Tear down the wall: Broken models of mental health service delivery

I have a longstanding interest in Systems and their impact on our ability to care for people. In 2005 (I can't believe I have been blogging that long) I wrote a blog entry about foster care policy and its impact on occupational therapy.

I try not to get outraged on a daily basis because it makes it a little challenging to maintain focus. If you think about foster care too much though it is hard not to get a little upset.

These Systems are populated by well intentioned and kind people who have to do yeoman's work to make the System run. The problem is not with the well intentioned and kind people who work within these Systems - the problem is with the System creators who have set up a structure that in my opinion fails to meet the needs of the people being served.

That's not so good.

Mental health care Systems are notoriously poorly designed; we have systemic problems like homelessness and poor care coordination and uneven access to care. The Systems are so poor that the American Academy of Pediatrics recommended a model of school-based mental health service delivery. I like the concept, but I am noticing more and more that school systems are ill-equipped to handle mental health needs of children.

The primary point of difficulty that schools have with this kind of service delivery is in the MODEL that is used for defining problems. As an example, an Intake History that I read recently started off describing all of the problem behaviors of a child including lying, cheating, stealing, profanity, attention difficulties, poor ADL compliance, and aggression. Somewhere in the middle of the second page of the Intake was a section with diagnostic information, and it was left blank because the information was not available at the time the Intake was completed. Digging through the educational file, I eventually learned the following:

1. Diagnosis of Dysthymic Disorder, early onset
2. Parental abandonment
3. Possible sexual abuse
4. Multiple foster home placements

This child's story is sordid and would bring most people to tears.

I am stuck because I am trying to understand how we have created a System where the well intentioned people have no MODEL for understanding the nature of the problem. They are just educators, or perhaps people with a B.S. in psychology or a generic human services degree - and they start off with defining the problem as lying, cheating, stealing, etc. etc.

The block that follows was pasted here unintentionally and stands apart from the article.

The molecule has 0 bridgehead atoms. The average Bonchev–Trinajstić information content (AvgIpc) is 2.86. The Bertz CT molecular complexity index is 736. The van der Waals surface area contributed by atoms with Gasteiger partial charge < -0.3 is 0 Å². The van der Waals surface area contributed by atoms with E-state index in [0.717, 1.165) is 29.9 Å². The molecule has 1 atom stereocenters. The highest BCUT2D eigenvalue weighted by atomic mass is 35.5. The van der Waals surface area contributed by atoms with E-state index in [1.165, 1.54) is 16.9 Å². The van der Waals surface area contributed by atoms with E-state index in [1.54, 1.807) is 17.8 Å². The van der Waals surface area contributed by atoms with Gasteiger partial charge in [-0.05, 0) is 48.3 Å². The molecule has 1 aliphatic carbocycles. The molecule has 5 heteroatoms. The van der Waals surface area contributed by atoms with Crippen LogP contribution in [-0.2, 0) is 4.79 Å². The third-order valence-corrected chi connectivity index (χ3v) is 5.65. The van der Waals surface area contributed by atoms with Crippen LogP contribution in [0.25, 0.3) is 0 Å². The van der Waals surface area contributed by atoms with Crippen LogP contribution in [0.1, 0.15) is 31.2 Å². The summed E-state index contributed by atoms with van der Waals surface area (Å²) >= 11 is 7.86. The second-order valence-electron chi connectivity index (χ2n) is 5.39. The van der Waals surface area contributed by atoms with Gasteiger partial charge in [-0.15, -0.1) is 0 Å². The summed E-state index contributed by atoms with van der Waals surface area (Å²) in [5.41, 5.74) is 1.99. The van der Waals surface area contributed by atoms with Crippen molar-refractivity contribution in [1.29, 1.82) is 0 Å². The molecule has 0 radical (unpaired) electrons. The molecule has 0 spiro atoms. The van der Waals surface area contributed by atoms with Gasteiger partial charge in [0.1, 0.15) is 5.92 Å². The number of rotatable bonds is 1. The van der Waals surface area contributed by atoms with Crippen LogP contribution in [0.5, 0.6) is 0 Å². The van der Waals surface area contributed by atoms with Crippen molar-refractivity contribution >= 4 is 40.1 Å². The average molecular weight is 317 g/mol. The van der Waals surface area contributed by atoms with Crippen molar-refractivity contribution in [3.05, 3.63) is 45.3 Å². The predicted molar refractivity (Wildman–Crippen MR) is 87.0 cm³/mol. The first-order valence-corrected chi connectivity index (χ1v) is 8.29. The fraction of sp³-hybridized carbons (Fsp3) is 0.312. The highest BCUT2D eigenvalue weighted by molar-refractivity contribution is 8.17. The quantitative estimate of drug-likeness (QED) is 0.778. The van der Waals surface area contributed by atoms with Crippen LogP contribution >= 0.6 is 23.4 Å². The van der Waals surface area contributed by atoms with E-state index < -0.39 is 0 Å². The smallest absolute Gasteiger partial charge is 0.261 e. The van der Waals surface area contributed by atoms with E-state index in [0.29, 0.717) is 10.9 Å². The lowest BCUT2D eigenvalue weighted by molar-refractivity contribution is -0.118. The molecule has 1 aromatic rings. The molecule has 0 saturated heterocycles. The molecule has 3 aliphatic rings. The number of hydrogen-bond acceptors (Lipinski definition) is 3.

How does that happen?

The System is populated with clinical social workers and an occasional consulting psychiatrist and even an occasional occupational therapist - but the NON-CLINICAL MODEL that is perpetuated causes people to start identifying the problem as the presenting behavior, or by how the child is functioning in the context of the school. Somewhere along the line we have forgotten that this is a child whose parents have abandoned her who has been to multiple foster home placements and repeatedly raped.

If these facts are true, how horrible is it that we have created a System that places the PROBLEM on the middle of the second page (where it was unceremoniously left blank) and only ambitious people who dig through old records are able to find a psychiatric report that lists the REAL PROBLEM??!

To make matters worse we then relegate the care of these abused children to people who do not have enough input and guidance from mental health clinicians. I really don't know where all the mental health clinicians are. I can speak for my field of occupational therapy - only 2% of OT practitioners even work in mental health settings. Occupational therapy has abandoned mental health and moved on to other pastures. Only now is our professional association starting to make some much needed moves to re-insert the profession back into the mental health care Systems.

I suspect that this issue of abandonment of mental health is not unique to OT. Every professional who still has involvement in these Systems has a unique opportunity to educate the Systems on the value of using a more clinical model for the purpose of FRAMING PROBLEMS.

Eventually these Systems need to be absolutely torn down and replaced. They are broken and we need to stop pouring money and misplaced effort on propping up failure.

Unless we are intent on continuing to fail.


Anonymous said…
I relate to your frustration, Chris. Systems also move in slow motion - so truly helpful intervention likely does not arrive in time. Those recommendations from the AAP are from 2004 - seven years ago.

I wrote about this a while back, too. I did not provide a solution either. Barbara


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